LAWRENCE — A livestream event at 6 p.m. April 8 will highlight research by University of Kansas faculty and students through an emerging collaboration between the Spencer Museum of Art’s Integrated Arts Research Initiative (IARI) and Arts at CERN, the official arts program of the European Organization for Nuclear Research (CERN). The experimental live performance will include dancer Vinson Fraley and musician Earl Maneein layered with video footage from CERN that has been manipulated by mathematical techniques used in quantum mechanics.
The performance — titled “Singular Value Decomposition” — is grounded in research by Agnieszka Miedlar, IARI faculty fellow and assistant professor of mathematics; Daniel Tapia Takaki, associate professor of physics & astronomy; Clint Hurshman, IARI graduate fellow and student of philosophy; Olivia Johnson, IARI undergraduate fellow and student of mathematics and dance; and Janet Biggs, a New York-based video installation artist. Joey Orr, the Spencer Museum’s curator for research, has guided the collaboration in the production of new work at the boundaries of science and visual art.
Using prompts like “extreme fluctuation” and “entanglements,” the dancer and musician will act as quantum waves within the performance. The performance is presented as a free livestream by the Cristin Tierney Gallery in New York, which represents Biggs.
“This experimental performance is an exploration of whether methods from mathematics and physics can provide new techniques for artistic production,” Orr said. “Can mathematics and physics equations translate into dance movements? Can notations drawn on a whiteboard become choreography? Can a violinist read collisions occurring in the Hadron Collider as a musical score?”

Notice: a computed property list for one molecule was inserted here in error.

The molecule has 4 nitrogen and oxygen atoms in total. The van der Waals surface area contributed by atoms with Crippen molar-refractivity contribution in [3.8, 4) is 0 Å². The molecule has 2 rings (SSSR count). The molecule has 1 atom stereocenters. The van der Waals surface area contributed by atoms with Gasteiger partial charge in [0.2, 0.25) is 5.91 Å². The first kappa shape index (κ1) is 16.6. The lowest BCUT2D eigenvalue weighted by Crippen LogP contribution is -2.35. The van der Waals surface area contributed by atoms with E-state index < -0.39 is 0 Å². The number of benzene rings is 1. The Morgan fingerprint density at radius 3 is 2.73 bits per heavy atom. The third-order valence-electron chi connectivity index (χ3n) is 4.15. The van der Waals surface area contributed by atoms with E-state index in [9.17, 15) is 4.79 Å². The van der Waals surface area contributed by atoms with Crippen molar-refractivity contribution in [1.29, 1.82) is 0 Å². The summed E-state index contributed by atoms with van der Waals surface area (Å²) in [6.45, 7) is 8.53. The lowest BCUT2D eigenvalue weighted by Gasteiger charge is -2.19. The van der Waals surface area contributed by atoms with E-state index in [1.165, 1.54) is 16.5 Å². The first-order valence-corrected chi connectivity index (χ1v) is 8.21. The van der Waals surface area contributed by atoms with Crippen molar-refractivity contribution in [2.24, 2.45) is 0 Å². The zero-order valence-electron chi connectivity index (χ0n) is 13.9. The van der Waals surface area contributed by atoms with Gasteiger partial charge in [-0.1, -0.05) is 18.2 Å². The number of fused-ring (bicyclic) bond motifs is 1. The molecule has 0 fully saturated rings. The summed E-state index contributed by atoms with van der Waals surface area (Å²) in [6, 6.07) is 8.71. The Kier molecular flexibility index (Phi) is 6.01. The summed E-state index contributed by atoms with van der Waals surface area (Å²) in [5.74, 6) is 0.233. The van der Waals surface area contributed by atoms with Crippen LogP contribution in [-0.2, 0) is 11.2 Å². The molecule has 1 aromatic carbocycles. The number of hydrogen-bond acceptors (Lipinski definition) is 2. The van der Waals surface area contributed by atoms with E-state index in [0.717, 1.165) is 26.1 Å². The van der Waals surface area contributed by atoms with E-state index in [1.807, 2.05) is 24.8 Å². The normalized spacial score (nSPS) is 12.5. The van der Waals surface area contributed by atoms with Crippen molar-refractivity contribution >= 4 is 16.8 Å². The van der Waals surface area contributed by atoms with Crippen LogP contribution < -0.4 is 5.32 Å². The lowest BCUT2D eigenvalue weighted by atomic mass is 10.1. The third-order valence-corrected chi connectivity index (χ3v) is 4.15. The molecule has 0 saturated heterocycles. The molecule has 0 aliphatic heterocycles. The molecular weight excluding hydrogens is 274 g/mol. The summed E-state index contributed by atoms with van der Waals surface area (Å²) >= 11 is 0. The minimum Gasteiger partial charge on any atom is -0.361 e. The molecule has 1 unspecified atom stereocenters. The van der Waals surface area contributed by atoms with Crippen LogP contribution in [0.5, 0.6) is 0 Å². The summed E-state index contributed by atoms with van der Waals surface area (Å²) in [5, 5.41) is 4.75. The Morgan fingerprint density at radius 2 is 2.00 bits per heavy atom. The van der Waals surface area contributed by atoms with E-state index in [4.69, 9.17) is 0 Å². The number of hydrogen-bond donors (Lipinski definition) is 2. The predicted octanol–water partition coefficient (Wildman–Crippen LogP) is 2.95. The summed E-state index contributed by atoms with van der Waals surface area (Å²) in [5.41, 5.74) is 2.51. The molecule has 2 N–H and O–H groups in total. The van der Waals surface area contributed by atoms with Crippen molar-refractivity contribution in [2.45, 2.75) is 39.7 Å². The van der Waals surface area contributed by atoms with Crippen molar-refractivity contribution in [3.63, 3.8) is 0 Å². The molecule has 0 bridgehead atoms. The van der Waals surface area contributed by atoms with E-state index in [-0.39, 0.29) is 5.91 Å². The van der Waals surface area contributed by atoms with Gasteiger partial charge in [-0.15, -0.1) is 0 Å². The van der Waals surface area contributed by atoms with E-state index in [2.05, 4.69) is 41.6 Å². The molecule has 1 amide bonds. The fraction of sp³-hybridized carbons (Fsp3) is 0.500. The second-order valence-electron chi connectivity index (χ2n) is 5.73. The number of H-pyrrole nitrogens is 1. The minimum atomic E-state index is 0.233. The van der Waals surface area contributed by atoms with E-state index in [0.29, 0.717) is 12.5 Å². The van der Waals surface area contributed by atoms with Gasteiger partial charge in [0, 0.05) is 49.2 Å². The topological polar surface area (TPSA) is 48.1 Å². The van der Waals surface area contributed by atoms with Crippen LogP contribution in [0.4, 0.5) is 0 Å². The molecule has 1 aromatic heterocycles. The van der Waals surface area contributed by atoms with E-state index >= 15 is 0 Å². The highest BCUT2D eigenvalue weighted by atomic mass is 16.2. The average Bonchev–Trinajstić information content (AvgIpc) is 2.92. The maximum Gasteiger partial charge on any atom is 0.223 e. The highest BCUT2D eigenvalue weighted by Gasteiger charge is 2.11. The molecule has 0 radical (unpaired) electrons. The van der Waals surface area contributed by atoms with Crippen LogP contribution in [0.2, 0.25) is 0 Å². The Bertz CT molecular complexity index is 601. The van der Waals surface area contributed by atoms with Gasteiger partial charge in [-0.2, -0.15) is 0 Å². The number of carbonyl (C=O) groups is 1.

Arts at CERN and IARI will continue asking these questions and more next year as the partnership becomes the focus for IARI’s 2021–2022 academic year.
The Integrated Arts Research Initiative (IARI) is funded by the Andrew W. Mellon Foundation at the Spencer Museum of Art at the University of Kansas. Arts at CERN, the arts program of the world’s largest laboratory for particle physics, was created to explore the notions of creativity, human ingenuity and curiosity. The Cristin Tierney Gallery is a contemporary art gallery committed to the development and support of both established and emerging artists.
Photo: An experimental performance April 8 will combine dance, music and video footage from CERN that has been mathematically manipulated. Image credits, left to right: Mario Sorrenti, CERN, Max Sequeira.